From the scene in the Royal Consumer Heritage Theatre. The deluded 'stakeholders' dance in the ravishing new clothes that only they themselves can see. Orchestrating the scene, ‘professor' Woland (Tom Allen) in armchair, with henchmen Signor Fagotto (Matt Smith) and Behemoth the Cat (Dean Nolan).

No wonder, in Stalin's Moscow, the author of this crazy sane masterpiece dreaded for his life. Bulgakov is a defining heretic of the 20th century, and The Master and Margarita is his defining, most transgressive work. Its manuscript-in-progress he too, like his own 'Master', endeavoured to destroy, in terror of the deadly hostility that already before its publication it had begun to arouse. But like his Master he too was to discover that 'books don't burn' . The book itself, albeit unfinished, and published in several varying editorial versions, now enjoys iconic status. There are even theme-tours in Moscow now, featuring various putative locations from its narrative. I felt it an honour to be called upon to make theatre of this marvellous work, for the leading youth ensemble in the world.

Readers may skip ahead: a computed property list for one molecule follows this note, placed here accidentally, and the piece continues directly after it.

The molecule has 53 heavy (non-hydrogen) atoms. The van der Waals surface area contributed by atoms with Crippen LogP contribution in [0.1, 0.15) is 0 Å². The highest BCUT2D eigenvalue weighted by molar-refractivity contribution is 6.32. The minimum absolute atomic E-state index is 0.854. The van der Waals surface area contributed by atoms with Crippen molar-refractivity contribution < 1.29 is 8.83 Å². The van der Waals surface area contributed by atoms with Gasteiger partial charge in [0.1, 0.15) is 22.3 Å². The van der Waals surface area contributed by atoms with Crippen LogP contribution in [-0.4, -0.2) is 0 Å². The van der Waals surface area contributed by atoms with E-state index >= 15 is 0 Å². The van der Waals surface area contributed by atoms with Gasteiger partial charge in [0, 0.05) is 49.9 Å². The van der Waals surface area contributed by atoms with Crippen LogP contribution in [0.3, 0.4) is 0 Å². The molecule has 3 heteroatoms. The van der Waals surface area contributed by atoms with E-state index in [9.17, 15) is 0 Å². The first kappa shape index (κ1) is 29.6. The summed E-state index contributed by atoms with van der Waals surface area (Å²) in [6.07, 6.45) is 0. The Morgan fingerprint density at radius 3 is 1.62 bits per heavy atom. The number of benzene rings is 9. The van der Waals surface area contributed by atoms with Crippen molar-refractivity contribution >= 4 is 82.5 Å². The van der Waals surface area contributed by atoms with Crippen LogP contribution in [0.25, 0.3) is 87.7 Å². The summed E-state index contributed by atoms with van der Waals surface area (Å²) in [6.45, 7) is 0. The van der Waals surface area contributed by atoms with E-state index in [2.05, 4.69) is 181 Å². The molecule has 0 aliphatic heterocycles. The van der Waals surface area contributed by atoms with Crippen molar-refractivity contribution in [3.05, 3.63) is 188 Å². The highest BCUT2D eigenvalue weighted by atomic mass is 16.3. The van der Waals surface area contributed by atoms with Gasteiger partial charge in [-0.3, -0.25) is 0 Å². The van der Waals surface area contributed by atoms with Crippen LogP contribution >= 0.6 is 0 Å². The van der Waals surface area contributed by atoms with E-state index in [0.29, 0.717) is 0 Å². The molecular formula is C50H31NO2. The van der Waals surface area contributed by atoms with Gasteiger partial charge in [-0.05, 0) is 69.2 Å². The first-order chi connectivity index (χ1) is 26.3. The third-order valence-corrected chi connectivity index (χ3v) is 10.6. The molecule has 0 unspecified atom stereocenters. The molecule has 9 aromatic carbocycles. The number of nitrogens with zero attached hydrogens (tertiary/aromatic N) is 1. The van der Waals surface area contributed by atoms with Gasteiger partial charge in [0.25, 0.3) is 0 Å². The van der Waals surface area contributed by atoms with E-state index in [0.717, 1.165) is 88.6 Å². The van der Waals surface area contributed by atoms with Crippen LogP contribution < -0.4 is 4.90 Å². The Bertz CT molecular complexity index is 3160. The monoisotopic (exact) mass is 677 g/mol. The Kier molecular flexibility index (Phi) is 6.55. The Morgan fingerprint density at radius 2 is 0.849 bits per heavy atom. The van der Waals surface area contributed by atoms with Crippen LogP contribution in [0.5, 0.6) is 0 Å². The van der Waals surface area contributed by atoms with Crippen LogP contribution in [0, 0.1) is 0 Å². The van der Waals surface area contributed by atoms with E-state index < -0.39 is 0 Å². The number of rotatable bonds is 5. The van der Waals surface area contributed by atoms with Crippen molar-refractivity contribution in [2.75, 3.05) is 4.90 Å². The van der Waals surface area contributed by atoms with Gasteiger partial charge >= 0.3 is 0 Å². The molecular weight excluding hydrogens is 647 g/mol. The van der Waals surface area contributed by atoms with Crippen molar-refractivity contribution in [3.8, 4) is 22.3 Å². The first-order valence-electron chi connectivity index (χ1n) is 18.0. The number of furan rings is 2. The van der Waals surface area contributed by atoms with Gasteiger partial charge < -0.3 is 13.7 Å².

But the adaptor's responsibility, though weighty, is not simply a literary concern. Stalin's Moscow, one glibly says. One should pause, then, to think how one need change nothing of it, but merely translate the name of a street or a government department into our own cultural terms, search out an equivalent word or term in our own lexicon of political cant, update the communications and surveillance technology, parallel Soviet Russia's proverbial paranoia with revulsions and terrors of our own - and the totalitarian ethos of the Stalinshchina stands revealed in its moral essence as present and active in our world too. These were not re-tunings that I capriciously imposed upon the original, they sounded from it as I read. Hear it speaking with our tongue, and Bulgakov's nightmare city is instantly and seamlessly a comic-horrific panorama of our own Here and Now. It's to be regretted that our critics failed (or declined) to engage with this aspect of my adaptation; not for the first time, were they content in their own complacency simply to dismiss me as wrong. I would indeed have been wrong, had I myself been content - simply to 'adapt' this fierce work inertly as a Modern Classic 'set' in an alien world of 70 years ago. And I would do poor service to the young company too, were I to offer them a performance text with no connection to their own observation and experience, and require of them to create a world onstage unrecognizable and meaningless to them and with no connection to their own. I wasn't going to patronize them either, by diluting the adult moral sophistication of the piece, or softening its knotty dialectic of scepticism, sarcasm and the metaphysical. Unlike the critics, the company did rise to the occasion. They were, to be sure, not always equal to some of the technical and vocal demands, but that is no discredit in so large a company of mainly unpractised performers. What stands out in my memory of this amazing production is their total self-commitment, professional through and through, and their ensemble discipline, not least in how they coped with the physical demands of the set, a design triumph, a shifting dreamscape of massive ziggurat-like blocks that joined, formed, parted and reformed anew as though by magic, but in brutal reality were being rolled, slid and trundled by the company themselves, meticulously orchestrated in a mass precision (and all invisible) as of Babylonian slaves.

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